Water and chloride as allosteric inhibitors in WNK kinase osmosensing

  1. Department of Biophysics, The University of Texas Southwestern Medical Center, 5323 Harry Hines Boulevard, Dallas, TX 75390-8816, USA


  • Reviewing Editor
    Amy Andreotti
    Iowa State University, Ames, United States of America
  • Senior Editor
    Amy Andreotti
    Iowa State University, Ames, United States of America

Reviewer #1 (Public Review):

This manuscript addresses the regulation of the osmosensing protein kinases, WNK1 and WNK3. Prior work by the authors has shown that these enzymes are activated by PEG400 or ethylene glycol and inhibited by chloride ion, and that activation is associated with a conformational transition from dimer to monomer. In X-ray structures of the WNK1/SA inactive dimer, a water-mediated hydrogen bond network was observed between the catalytic loop (CL) and the activation loop (AL), named CWN1. This led to the proposal that bound water may be part of the osmosensing mechanism.

The current study carries this work further, by applying PEG400 to Xtals of dimeric WNK1/SA. This results in a change in kinase conformation and space group, along with 4-9 fewer waters in CWN1 and the complete disappearance of another water cluster (CWN2) located at the dimer interface. Six conserved residues lining the CWN1 pocket in WNK3 are mutated to determine effects on activity and inhibition by chloride ion (measured by AL autophosphorylation) and monomer-dimer interconversion (light scattering).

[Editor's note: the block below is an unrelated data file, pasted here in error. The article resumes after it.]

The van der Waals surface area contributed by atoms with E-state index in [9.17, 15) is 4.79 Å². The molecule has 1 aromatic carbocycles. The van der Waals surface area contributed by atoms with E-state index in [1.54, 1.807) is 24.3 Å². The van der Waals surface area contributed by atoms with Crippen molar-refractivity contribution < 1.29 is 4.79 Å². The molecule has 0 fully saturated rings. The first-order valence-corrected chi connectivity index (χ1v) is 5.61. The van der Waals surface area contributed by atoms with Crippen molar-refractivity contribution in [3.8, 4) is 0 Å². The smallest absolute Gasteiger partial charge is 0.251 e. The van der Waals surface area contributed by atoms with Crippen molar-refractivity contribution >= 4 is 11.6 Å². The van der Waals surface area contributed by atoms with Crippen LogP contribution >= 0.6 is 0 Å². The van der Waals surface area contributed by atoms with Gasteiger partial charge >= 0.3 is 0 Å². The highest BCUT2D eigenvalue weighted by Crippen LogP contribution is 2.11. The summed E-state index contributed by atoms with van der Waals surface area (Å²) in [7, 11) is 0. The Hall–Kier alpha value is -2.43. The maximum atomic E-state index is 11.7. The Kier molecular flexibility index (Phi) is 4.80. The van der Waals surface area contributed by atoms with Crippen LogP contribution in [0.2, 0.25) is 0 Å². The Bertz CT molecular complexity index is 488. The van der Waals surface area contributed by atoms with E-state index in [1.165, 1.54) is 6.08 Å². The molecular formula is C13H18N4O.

The results show that two mutants (E314Q/A in WNK3) at a site central to the water cluster result in increased kinase activity (autophosphorylation), and increased SLS, interpreted as aggregation. Three sites (D279A, Y346F, M301A) inhibit kinase activity with varying effects on oligomerization - Y346A and M301A retain monomer-dimer ratios similar to WT while D279N promotes aggregation. K236A and K307A show activity and monomer:dimer ratios similar to WT. Selected mutants (E314Q, D279N, Y346F) and WT appear to retain osmosensitivity with comparable activation by PEG400.

The study concludes that osmolytes may activate the kinase by removing waters from the CWN1 and CWN2 clusters, suggesting that waters might be considered allosteric ligands that promote the inactive structure of WNKs. The differing effects of mutations may be ascribed to disruption of the water networks as well as inhibitory perturbations at the active site.